Movel of the month
After reading this story, I have been swept up in the world of mountain climbing jargon and am reminded just how dangerous mountains are—even for experienced mountaineers. Despite its beauty and because of its world record height, Everest has been known to be the final resting place for many risk takers. In this book by Simmons, we are taken back to 1924, where one of the first attempts to reach the summit by an experienced group, ends in tragedy. The novel is about three men (skilled in climbing) who are asked to locate the missing body of a man who ventured off by himself and disappeared shortly after the news surrounding the fatal hiking adventure of the well known team. An Englishman (the “Deacon”), a Frenchman (Jean-Claude) and an American (the narrator, named Jacob) agree that the mission to look for the body is doable but not without huge challenges. They decide that it could be an opportunity of a lifetime and are exhilarated about discovering their own limits. Before they set out on their journey (planned for the Summer of 1925), they must tie up some loose ends by confirming a few facts from a German hiker who apparently was the last to see the missing climber (Percival). Whether secrets are being held back or someone is out to cause harm, the three companions soon realize that they have more to contend with than just the threats of the mountain—and those are plenty, in and of themselves. What happened to Percival? Was he taken down by an avalanche, as reported by the German witness or was something more sinister to blame? Whatever the answer, they will have to discover it by facing the most deadliest conditions that is the harsh reality of Mount Everest.
HisLit title read-alikes:
I was really engrossed in this novel. The subject matter and plot kept me interested and on the edge of my seat. If you enjoyed this book too, you may want to approach these titles:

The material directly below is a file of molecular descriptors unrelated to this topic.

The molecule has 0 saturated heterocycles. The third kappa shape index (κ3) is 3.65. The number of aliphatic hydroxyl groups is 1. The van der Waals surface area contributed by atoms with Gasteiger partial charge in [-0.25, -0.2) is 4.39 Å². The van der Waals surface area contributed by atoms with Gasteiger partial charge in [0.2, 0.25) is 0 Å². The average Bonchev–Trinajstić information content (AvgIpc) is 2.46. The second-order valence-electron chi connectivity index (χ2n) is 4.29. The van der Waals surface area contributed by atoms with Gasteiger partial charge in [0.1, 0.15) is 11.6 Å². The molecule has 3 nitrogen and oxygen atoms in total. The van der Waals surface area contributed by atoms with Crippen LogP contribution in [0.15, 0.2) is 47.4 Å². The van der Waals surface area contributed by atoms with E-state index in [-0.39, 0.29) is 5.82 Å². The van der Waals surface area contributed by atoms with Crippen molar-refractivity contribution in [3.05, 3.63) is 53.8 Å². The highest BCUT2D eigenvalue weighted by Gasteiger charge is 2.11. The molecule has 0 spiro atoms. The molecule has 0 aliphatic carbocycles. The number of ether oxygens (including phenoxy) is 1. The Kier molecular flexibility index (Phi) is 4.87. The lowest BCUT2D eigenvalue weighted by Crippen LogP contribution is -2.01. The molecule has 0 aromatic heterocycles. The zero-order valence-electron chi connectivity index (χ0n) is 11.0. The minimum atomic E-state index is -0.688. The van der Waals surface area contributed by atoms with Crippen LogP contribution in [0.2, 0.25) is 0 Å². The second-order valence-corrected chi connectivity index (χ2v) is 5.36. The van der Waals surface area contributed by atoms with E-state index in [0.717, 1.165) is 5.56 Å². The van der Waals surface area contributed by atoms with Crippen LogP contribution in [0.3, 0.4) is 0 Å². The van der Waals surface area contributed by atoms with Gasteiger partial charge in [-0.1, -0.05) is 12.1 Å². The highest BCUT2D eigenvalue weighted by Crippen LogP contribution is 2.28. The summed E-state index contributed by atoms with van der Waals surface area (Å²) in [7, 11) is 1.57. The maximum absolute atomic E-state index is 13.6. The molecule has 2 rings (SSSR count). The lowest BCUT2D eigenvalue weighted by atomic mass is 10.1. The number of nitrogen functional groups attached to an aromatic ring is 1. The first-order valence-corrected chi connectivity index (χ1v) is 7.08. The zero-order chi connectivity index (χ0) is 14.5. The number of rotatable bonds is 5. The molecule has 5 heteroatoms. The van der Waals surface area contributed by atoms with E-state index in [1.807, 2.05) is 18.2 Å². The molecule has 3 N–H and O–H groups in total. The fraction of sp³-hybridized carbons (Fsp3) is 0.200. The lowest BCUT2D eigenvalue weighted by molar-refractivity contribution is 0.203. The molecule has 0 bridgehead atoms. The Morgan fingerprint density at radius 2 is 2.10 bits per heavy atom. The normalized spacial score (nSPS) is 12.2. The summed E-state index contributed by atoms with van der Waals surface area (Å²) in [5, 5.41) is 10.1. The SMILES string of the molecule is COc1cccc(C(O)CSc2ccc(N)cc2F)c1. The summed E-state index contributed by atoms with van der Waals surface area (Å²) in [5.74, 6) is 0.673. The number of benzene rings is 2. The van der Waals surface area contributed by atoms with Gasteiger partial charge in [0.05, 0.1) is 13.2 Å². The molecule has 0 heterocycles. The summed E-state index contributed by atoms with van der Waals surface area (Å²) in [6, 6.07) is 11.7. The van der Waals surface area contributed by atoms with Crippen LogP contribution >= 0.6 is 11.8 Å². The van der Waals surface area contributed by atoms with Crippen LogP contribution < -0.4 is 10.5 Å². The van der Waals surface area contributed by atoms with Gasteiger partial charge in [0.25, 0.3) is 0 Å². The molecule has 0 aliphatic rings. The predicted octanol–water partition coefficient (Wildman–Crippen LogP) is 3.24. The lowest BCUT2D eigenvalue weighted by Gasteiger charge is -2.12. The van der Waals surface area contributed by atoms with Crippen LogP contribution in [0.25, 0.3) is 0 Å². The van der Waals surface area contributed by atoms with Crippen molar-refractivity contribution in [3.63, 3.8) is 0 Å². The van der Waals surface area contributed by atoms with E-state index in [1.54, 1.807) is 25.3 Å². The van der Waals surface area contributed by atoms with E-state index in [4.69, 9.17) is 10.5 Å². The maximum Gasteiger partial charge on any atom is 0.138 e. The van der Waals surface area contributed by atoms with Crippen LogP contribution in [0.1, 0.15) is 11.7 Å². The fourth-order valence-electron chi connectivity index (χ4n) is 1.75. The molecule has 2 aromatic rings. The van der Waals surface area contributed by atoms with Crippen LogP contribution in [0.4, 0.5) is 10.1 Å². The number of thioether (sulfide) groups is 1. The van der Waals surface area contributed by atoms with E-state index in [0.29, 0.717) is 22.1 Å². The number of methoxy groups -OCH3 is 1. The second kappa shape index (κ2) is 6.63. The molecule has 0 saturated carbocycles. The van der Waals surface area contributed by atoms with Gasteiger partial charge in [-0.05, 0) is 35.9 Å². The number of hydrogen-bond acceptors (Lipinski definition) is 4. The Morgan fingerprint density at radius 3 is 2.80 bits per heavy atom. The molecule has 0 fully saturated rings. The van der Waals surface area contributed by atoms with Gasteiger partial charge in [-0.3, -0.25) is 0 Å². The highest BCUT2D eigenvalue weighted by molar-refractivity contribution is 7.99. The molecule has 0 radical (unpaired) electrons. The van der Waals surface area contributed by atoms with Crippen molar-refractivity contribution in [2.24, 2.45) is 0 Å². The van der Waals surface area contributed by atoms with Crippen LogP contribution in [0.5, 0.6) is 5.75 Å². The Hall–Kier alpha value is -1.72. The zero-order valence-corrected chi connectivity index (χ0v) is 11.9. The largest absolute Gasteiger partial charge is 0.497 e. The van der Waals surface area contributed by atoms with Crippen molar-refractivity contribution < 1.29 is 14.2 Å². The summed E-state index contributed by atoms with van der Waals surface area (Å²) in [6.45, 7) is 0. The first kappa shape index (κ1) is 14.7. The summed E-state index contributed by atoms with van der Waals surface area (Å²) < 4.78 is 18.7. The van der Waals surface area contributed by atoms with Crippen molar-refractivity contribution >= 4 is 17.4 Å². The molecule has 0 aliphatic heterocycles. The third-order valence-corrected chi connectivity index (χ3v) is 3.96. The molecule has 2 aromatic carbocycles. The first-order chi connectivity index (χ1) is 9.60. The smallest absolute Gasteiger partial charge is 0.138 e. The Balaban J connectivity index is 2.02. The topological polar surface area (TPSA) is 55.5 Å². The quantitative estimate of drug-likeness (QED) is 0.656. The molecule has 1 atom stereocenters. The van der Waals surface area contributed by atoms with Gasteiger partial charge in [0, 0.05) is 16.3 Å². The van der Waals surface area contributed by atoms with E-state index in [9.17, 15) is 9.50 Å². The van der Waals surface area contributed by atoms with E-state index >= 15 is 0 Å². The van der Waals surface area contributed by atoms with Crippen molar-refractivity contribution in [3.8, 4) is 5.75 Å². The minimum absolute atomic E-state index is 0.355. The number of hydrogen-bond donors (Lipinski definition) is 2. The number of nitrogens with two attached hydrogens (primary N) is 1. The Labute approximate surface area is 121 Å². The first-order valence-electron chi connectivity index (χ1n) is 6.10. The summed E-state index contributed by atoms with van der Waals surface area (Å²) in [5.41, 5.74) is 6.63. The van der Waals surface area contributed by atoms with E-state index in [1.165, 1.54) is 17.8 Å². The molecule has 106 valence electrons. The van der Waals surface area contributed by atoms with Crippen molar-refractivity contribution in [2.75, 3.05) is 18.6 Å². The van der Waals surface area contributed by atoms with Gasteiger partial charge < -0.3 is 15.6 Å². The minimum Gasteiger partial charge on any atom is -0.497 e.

Snowblind by Christopher Golden
Paths of Glory by Jeffrey Archer
The Ice Soldier by Paul Watkins
HisLit author read-alikes:
Simmons work usually includes horrific circumstances that test human nature. The following three authors are known for this similar style:
-Dean R. Koontz (Just as Simmons, Koontz is known for his Horror and Thrillers, creating atmospheric stories featuring sympathetic characters in difficult, often horrific situations. Start with Watchers.)
-Matthew Pearl (Fans of Simmons’ more recent blending of historical fiction and supernatural thriller will enjoy the historical mysteries of Matthew Pearl. Both men write literary, dark, suspenseful novels that play with possible (but improbable) answers to large historical questions. Both men even have novels about Charles Dickens and his final, unfinished novel. Start with The Dante Club.)
-Stephen King (Another author who crosses genres readily is Stephen King, and his evocative horror novels offer many satisfactions for Simmons’s fans, including fast-paced and involved story lines, personable protagonists, ominous undertones that grow into horrific situations, evocative settings, and satisfying resolutions. Start with The Shining.)
I did not expect a mountain climbing story to include “horror” but I suppose it can be said that even natural disasters can themselves be seen in that light—as much as any paranormal entity, inexplicable life form or mountain yeti.